Kei Ohno
Kei Ohno
Topic: COUNTDOWN TO THE TRIPLE COPs: Update on the listing of new chemicals under the Stockholm Convention
Kei is a Programme Officer in the Conventions Operations Branch, assigned as Deputy Chief of the Conventions Operations Branch. Her primary function is to coordinate the meetings of the subsidiary bod...
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Number of questions: [5]
Posted on 17/04/2015 11:50:01
I am interested to know, if a substance is solely harmful to human health...and not persistent or a pollutant... would not come under the Stockholm Convention? When you look at the substances being controlled by REACH, for example, I am wondering why only 23 substances are tackled at the global level. Is there a need for some global mechanism to address substances that impact the health of people globally? [And apologies if you received this question twice. I thought I sent it yesterday, but haven't received acknowledgement.]
Emma Chynoweth (from United Kingdom of Great Britain and Northern Ireland)
Dear Emma,

Thank you for the question. I received it twice but no problem at all.

The Stockholm Convention covers only "persistent organic pollutants". Whether the chemical is a POP or not is evaluated following the process and criteria provided in the Convention. The POPs Review Committee decides whether "the chemical is likely as a result of its long-range environmental transport to lead to significant adverse human health and/or environmental
effects such that global action is warranted". If you are interested in the criteria, please have a look at Annex D and E of the Convention (http://chm.pops.int/tabid/2232/Default.aspx).

It is important that global mechanism is available to address substances that are harmful to human health and the environment. International society has been working hard to identify and respond to such needs.

Many other global treaties have been agreed to address substances that require global actions, such as the Rotterdam Convention on the Prior Informed Consent Procedure for Certain Hazardous Chemicals and Pesticides in International Trade (http://www.pic.int), Basel Convention on the Control of Transboundary Movements of Hazardous Wastes and Their Disposal (http://www.basel.int), Minamata Convention on Mercury (http://www.mercuryconvention.org/) and Montreal Protocol on Substances that Deplete the Ozone Layer (http://ozone.unep.org/new_site/en/montreal_protocol.php). The POPs Protocol of the Convention on Long-range Transboundary Air Pollution also addresses POPs at the regional level (http://www.unece.org/fr/env/lrtap/pops_h1.html). The Strategic Approach to International Chemicals Management (SAICM) provides a policy framework to foster the sound management of chemicals (http://www.saicm.org/).






Posted on 16/04/2015 12:37:57
I'm doing masters degree and currently undertaking some in depth research on the alternatives for POPs. Are there any alternatives available? Could you please mention what they are or guide me to a source where I can find out? Your assistance would be deeply appreciated!
Sarima Igwe (from Nigeria)
Dear Sarima,

Thank you for the question. For the chemicals that were proposed by parties for listing under the Stockholm Convention, the POPs Review Committee collected information on alternatives and developed documents called "risk management evaluation". You can find those documents here: http://chm.pops.int/tabid/243/Default.aspx

In addition, the Committee has developed documents containing information on alternatives to POPs:
- Guidance on feasible flame-retardant alternatives to commercial pentabromodiphenyl ether (UNEP/POPS/COP.4/INF24)
- Guidance on alternatives to perfluorooctane sulfonic acid, its salts, perfluorooctane sulfonyl fluoride and their related chemicals (UNEP/POPS/POPRC.9/INF/11/Rev.1)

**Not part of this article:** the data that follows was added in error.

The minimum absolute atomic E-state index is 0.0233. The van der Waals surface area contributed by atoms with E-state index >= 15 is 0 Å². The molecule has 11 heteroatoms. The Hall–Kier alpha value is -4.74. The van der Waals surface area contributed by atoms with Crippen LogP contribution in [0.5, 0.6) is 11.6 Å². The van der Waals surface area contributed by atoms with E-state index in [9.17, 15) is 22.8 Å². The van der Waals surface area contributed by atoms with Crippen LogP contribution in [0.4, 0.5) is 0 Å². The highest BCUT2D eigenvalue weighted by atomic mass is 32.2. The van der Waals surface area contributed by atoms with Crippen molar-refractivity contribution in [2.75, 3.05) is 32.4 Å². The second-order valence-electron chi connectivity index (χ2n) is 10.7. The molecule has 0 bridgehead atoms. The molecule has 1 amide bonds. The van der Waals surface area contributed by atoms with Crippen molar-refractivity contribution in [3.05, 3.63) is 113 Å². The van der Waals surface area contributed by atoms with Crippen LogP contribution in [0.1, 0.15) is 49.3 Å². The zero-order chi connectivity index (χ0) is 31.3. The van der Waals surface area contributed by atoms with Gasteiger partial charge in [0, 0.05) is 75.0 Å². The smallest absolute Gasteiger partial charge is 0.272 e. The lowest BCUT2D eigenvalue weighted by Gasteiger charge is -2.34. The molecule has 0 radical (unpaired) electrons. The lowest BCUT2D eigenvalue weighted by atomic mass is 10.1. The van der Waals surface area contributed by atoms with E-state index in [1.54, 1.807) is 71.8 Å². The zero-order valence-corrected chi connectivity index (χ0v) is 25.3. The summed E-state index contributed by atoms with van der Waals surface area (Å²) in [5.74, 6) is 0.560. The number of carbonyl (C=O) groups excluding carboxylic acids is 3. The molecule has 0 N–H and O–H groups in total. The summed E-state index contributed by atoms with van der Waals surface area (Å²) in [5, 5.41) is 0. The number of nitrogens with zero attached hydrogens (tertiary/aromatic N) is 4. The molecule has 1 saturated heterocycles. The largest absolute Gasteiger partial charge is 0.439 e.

- Technical paper on the identification and assessment of alternatives to the use of perfluorooctane sulfonic acid, its salts, perfluorooctane sulfonyl fluoride and their related chemicals in open applications (UNEP/POPS/POPRC.8/INF/17/Rev.1)
- Report on the assessment of alternatives to perfluorooctane sulfonic acid, its salts and perfluorooctane sulfonyl fluoride (UNEP/POPS/POPRC.10/INF/7/Rev.1)

The first three documents can be found here: http://chm.pops.int/tabid/345/Default.aspx
The last document can be found here: http://chm.pops.int/tabid/3779/Default.aspx



Posted on 16/04/2015 11:39:58
Dear Ms. Ohno
I'm curious about the documents you mentioned in your previous answer. Where can I find the risk profile and risk management evaluation documents? Thank you in advance.
Tamara Belov (from Ukraine)
Dear Tamara,

Thank you for the question.

The risk profiles and risk management evaluation documents were developed by the POPs Review Committee following Article 8 of the Stockholm Convention.

Those documents are available on the Convention's website:
http://chm.pops.int/Convention/POPsReviewCommittee/Chemicals/tabid/243/Default.aspx


Posted on 16/04/2015 11:09:45
Hi Kei,

Thank you very much for the comprehensive information on the chemicals to be considered. I was looking for the information on the use of the chemicals so it was very helpful.

I noticed that there was no recommendation for listing any chemicals in Annex B. Is this correct? Will the Conference of the Parties consider listing chemicals in Annex B also?

Andrew Wiles (from United Kingdom of Great Britain and Northern Ireland)
Dear Andrew,

Thank you for the question. According to paragraph 9 of Article 8 of the Stockholm Convention, "...The Conference of the Parties, taking due account of the recommendations of the Committee, including any scientific uncertainly, shall decide, in a precautionary manner, whether to list the chemical, and specify its related control measures, in Annexes A, B and/or C."

The Committee's recommendations to be considered at COP-7 are listing two chemicals in Annexes A and C, and one chemical in Annex A. The COP is to decide whether to list those chemicals in Annexes A, B and/or C.

Posted on 16/04/2015 05:34:33
Dear Dr. Kei,
Could you cast light on the new chemicals recommended by the Review Committee for Persistent Organic Pollutants to be included, by the forthcoming COP, in the Annexes of the Stockholm Convention?
Francis Bagambilana (from Tanzania (United Republic of))
Dear Francis,